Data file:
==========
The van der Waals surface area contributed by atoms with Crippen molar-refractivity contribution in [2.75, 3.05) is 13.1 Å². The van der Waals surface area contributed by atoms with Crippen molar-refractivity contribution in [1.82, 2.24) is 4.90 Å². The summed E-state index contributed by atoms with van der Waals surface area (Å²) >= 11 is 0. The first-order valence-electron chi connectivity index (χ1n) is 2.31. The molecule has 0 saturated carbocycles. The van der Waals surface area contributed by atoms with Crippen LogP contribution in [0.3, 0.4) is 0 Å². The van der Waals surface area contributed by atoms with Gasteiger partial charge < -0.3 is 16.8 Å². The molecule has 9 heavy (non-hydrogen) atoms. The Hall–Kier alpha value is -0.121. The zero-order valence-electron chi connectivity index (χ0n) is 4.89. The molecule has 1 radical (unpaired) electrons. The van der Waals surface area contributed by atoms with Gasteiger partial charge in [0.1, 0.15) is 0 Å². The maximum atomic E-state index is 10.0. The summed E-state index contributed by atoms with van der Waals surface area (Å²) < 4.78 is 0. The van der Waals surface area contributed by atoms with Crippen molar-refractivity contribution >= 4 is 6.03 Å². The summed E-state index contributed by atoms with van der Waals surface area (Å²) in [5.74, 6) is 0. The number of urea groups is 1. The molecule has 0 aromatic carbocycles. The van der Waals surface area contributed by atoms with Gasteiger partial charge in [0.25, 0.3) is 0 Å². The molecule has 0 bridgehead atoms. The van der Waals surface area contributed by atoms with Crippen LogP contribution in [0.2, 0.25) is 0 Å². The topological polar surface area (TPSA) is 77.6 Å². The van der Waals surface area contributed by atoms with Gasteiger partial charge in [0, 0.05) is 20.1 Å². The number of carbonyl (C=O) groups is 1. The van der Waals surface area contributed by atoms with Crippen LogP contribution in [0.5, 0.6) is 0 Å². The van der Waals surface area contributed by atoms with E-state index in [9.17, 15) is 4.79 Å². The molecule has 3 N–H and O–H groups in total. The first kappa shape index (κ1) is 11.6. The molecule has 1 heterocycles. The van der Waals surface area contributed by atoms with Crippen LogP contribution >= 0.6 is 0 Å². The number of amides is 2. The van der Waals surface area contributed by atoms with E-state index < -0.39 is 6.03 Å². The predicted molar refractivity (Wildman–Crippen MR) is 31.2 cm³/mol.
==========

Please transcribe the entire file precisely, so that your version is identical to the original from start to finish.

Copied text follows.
The van der Waals surface area contributed by atoms with Crippen molar-refractivity contribution in [2.75, 3.05) is 13.1 Å². The van der Waals surface area contributed by atoms with Crippen molar-refractivity contribution in [1.82, 2.24) is 4.90 Å². The summed E-state index contributed by atoms with van der Waals surface area (Å²) >= 11 is 0. The first-order valence-electron chi connectivity index (χ1n) is 2.31. The molecule has 0 saturated carbocycles. The van der Waals surface area contributed by atoms with Crippen LogP contribution in [0.3, 0.4) is 0 Å². The van der Waals surface area contributed by atoms with Gasteiger partial charge < -0.3 is 16.8 Å². The molecule has 9 heavy (non-hydrogen) atoms. The Hall–Kier alpha value is -0.121. The zero-order valence-electron chi connectivity index (χ0n) is 4.89. The molecule has 1 radical (unpaired) electrons. The van der Waals surface area contributed by atoms with Gasteiger partial charge in [0.1, 0.15) is 0 Å². The maximum atomic E-state index is 10.0. The summed E-state index contributed by atoms with van der Waals surface area (Å²) < 4.78 is 0. The van der Waals surface area contributed by atoms with Crippen molar-refractivity contribution >= 4 is 6.03 Å². The summed E-state index contributed by atoms with van der Waals surface area (Å²) in [5.74, 6) is 0. The number of urea groups is 1. The molecule has 0 aromatic carbocycles. The van der Waals surface area contributed by atoms with Gasteiger partial charge in [0.25, 0.3) is 0 Å². The molecule has 0 bridgehead atoms. The van der Waals surface area contributed by atoms with Crippen LogP contribution in [0.2, 0.25) is 0 Å². The topological polar surface area (TPSA) is 77.6 Å². The van der Waals surface area contributed by atoms with Gasteiger partial charge in [0, 0.05) is 20.1 Å². The number of carbonyl (C=O) groups is 1. The van der Waals surface area contributed by atoms with Crippen LogP contribution in [0.5, 0.6) is 0 Å². The van der Waals surface area contributed by atoms with E-state index in [9.17, 15) is 4.79 Å². The molecule has 3 N–H and O–H groups in total. The first kappa shape index (κ1) is 11.6. The molecule has 1 heterocycles. The van der Waals surface area contributed by atoms with Crippen LogP contribution >= 0.6 is 0 Å². The number of amides is 2. The van der Waals surface area contributed by atoms with E-state index < -0.39 is 6.03 Å². The predicted molar refractivity (Wildman–Crippen MR) is 31.2 cm³/mol.